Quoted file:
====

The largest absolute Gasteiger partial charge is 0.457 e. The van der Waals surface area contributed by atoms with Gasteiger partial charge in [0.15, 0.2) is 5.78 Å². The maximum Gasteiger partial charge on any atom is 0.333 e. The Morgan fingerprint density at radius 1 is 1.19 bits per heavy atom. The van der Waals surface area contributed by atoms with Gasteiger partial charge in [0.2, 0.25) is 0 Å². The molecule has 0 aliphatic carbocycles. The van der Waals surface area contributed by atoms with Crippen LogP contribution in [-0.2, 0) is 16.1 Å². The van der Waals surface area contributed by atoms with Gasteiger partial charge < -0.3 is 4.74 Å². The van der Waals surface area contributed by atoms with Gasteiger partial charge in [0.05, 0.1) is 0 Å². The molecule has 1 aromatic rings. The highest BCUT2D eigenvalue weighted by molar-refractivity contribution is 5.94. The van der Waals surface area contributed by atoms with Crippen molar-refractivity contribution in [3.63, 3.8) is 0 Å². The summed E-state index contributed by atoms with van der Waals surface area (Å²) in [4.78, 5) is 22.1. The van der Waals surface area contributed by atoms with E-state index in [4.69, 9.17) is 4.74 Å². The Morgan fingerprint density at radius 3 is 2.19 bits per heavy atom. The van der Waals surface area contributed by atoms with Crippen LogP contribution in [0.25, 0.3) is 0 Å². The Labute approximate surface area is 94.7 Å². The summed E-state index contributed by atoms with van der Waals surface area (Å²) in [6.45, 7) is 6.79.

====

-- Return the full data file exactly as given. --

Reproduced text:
The largest absolute Gasteiger partial charge is 0.457 e. The van der Waals surface area contributed by atoms with Gasteiger partial charge in [0.15, 0.2) is 5.78 Å². The maximum Gasteiger partial charge on any atom is 0.333 e. The Morgan fingerprint density at radius 1 is 1.19 bits per heavy atom. The van der Waals surface area contributed by atoms with Gasteiger partial charge in [0.2, 0.25) is 0 Å². The molecule has 0 aliphatic carbocycles. The van der Waals surface area contributed by atoms with Crippen LogP contribution in [-0.2, 0) is 16.1 Å². The van der Waals surface area contributed by atoms with Gasteiger partial charge < -0.3 is 4.74 Å². The van der Waals surface area contributed by atoms with Gasteiger partial charge in [0.05, 0.1) is 0 Å². The molecule has 1 aromatic rings. The highest BCUT2D eigenvalue weighted by molar-refractivity contribution is 5.94. The van der Waals surface area contributed by atoms with Crippen molar-refractivity contribution in [3.63, 3.8) is 0 Å². The summed E-state index contributed by atoms with van der Waals surface area (Å²) in [4.78, 5) is 22.1. The van der Waals surface area contributed by atoms with E-state index in [4.69, 9.17) is 4.74 Å². The Morgan fingerprint density at radius 3 is 2.19 bits per heavy atom. The van der Waals surface area contributed by atoms with Crippen LogP contribution in [0.25, 0.3) is 0 Å². The Labute approximate surface area is 94.7 Å². The summed E-state index contributed by atoms with van der Waals surface area (Å²) in [6.45, 7) is 6.79.